Oceanic whitetip sharks have declined dramatically and need to be protected. CITES, the Convention on International Trade in Endangered Species of Wild Fauna and Flora, is the only international body that can provide meaningful global protection.
The United States government has been expected to propose oceanic whitetips for Appendix II listing at CITES. However, the October 4th deadline is approaching and there is still no sign of a proposal.
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Why protect oceanic whitetips: The International Union for the Conservation of Nature (IUCN) lists the species as Critically Endangered in the northwest and central Atlantic Oceans and Vulnerable elsewhere. Populations have declined by 99% in the Gulf of Mexico, by 70% in the Northwest and West Central Atlantic, and are regionally extinct in the Eastern Pacific. Oceanic whitetips are sought after for their fins and they are one of the species most prevalent in the shark fin trade.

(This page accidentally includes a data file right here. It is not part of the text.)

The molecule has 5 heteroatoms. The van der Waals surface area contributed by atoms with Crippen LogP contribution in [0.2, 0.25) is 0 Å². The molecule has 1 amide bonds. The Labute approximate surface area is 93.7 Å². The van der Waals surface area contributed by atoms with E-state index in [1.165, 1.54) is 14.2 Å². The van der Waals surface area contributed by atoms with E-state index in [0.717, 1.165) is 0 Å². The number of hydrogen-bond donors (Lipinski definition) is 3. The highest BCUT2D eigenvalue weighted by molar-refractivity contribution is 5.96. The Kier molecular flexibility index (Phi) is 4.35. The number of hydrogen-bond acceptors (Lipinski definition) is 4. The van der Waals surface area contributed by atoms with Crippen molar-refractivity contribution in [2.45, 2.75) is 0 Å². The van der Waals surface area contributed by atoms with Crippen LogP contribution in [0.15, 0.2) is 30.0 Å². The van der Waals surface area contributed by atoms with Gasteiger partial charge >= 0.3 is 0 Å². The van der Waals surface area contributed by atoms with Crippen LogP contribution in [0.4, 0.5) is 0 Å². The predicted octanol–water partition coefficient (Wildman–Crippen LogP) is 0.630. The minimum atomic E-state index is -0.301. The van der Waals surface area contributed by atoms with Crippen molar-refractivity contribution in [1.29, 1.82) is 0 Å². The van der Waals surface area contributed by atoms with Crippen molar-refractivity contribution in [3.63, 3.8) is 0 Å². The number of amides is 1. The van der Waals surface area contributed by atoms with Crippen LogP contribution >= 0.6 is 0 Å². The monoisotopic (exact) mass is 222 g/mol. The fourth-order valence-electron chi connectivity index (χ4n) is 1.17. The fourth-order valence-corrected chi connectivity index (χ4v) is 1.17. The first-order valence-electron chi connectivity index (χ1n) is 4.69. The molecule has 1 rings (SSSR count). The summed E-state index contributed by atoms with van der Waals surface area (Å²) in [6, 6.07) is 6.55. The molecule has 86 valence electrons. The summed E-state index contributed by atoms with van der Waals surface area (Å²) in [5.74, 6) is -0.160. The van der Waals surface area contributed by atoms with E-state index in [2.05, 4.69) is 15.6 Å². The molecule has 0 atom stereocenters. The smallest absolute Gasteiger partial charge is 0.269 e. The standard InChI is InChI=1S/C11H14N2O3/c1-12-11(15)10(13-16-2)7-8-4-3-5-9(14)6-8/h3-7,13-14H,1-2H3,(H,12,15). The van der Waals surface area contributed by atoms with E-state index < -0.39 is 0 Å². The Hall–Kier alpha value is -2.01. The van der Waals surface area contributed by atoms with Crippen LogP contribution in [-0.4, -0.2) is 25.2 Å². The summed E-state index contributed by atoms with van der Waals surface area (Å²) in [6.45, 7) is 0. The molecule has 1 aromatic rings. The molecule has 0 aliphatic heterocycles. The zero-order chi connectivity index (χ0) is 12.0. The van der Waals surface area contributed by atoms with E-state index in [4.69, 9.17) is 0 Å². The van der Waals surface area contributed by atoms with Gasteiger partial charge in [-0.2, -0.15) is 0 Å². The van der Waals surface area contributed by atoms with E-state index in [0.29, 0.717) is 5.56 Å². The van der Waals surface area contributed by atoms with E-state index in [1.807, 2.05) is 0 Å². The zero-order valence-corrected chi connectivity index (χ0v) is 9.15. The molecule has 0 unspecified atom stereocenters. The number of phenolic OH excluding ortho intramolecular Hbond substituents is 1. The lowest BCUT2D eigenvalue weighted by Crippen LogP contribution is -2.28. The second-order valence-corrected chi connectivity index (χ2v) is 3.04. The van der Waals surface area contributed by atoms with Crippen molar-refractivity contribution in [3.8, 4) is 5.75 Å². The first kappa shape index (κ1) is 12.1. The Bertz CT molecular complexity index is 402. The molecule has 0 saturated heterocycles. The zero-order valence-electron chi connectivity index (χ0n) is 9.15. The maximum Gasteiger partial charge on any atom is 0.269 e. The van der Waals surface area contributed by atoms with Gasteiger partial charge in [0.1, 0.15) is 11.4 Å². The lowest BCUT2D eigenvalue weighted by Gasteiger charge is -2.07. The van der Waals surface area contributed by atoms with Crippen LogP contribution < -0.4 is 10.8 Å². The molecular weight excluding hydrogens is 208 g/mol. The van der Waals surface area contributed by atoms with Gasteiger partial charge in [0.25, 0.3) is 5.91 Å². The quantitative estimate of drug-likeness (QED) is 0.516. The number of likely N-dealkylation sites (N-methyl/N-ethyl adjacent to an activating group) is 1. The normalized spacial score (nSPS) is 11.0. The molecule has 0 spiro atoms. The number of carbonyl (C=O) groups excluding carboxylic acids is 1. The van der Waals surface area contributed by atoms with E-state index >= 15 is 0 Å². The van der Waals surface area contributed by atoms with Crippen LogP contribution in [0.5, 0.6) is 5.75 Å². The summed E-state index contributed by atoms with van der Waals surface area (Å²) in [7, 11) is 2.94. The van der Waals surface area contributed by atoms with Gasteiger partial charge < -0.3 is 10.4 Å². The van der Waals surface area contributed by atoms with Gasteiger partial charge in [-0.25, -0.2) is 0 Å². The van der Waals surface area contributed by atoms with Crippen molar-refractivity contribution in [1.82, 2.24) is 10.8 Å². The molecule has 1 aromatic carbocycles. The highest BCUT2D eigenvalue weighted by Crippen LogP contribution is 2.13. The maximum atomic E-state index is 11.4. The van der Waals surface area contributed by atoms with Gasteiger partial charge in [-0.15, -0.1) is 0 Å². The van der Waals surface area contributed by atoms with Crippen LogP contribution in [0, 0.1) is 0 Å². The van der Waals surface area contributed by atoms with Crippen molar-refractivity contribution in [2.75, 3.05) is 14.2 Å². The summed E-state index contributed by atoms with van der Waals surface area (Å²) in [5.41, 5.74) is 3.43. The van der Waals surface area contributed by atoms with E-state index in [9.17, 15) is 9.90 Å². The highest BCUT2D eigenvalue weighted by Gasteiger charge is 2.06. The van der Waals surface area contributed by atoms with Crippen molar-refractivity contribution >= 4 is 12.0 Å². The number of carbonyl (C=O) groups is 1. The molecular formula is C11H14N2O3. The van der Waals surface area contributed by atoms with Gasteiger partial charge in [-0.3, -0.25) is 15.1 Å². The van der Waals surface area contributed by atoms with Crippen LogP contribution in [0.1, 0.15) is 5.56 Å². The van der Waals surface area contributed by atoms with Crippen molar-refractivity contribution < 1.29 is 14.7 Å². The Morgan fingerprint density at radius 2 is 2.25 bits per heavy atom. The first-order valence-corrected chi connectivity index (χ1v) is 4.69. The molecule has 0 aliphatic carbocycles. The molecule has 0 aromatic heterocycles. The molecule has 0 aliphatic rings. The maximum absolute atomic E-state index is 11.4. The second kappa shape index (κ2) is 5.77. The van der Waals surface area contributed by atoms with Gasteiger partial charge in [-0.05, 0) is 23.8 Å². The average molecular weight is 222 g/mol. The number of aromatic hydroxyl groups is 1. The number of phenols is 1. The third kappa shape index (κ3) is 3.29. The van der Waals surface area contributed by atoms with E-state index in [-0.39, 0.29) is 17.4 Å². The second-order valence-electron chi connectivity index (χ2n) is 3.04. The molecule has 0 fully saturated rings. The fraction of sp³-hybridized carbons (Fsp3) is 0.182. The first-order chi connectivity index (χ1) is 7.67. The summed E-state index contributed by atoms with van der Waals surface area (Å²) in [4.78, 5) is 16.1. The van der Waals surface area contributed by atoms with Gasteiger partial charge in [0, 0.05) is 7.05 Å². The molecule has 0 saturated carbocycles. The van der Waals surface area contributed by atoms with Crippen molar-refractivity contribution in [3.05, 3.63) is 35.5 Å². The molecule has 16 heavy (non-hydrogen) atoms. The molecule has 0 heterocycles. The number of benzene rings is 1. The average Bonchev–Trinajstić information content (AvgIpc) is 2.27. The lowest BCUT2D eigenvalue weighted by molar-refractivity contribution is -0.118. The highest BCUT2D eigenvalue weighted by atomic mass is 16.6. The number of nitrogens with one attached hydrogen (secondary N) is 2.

The United States led the effort to list the oceanic whitetip at the 2010 CITES Conference and the proposal came very close to being adopted. There is abundant data to demonstrate that oceanic whitetip sharks are highly vulnerable and in need of protection. They provide no economic value to the United States.
The United States should take the lead again and propose the listing of oceanic whitetip sharks at CITES this coming March.
Oceanic whitetip shark (Carcharhinus longimanus)
o 70% decline from 1992 to 2000 in the Northwest and West Central Atlantic
(US Pelagic Longline logbook data; Baum et al. 2003)
o 99% decline in 40 years in the Gulf of Mexico (US Pelagic Longline logbook data; Baum and Myers 2004)
o 90% percent decline in biomass in the Pacific
(pelagic longline surveys and observer data; Ward and Myers, 2005)
o Virtual extirpation in Eastern Pacific
(Purse seine data; Román-Verdesoto and Orozco-Zöller, 2005)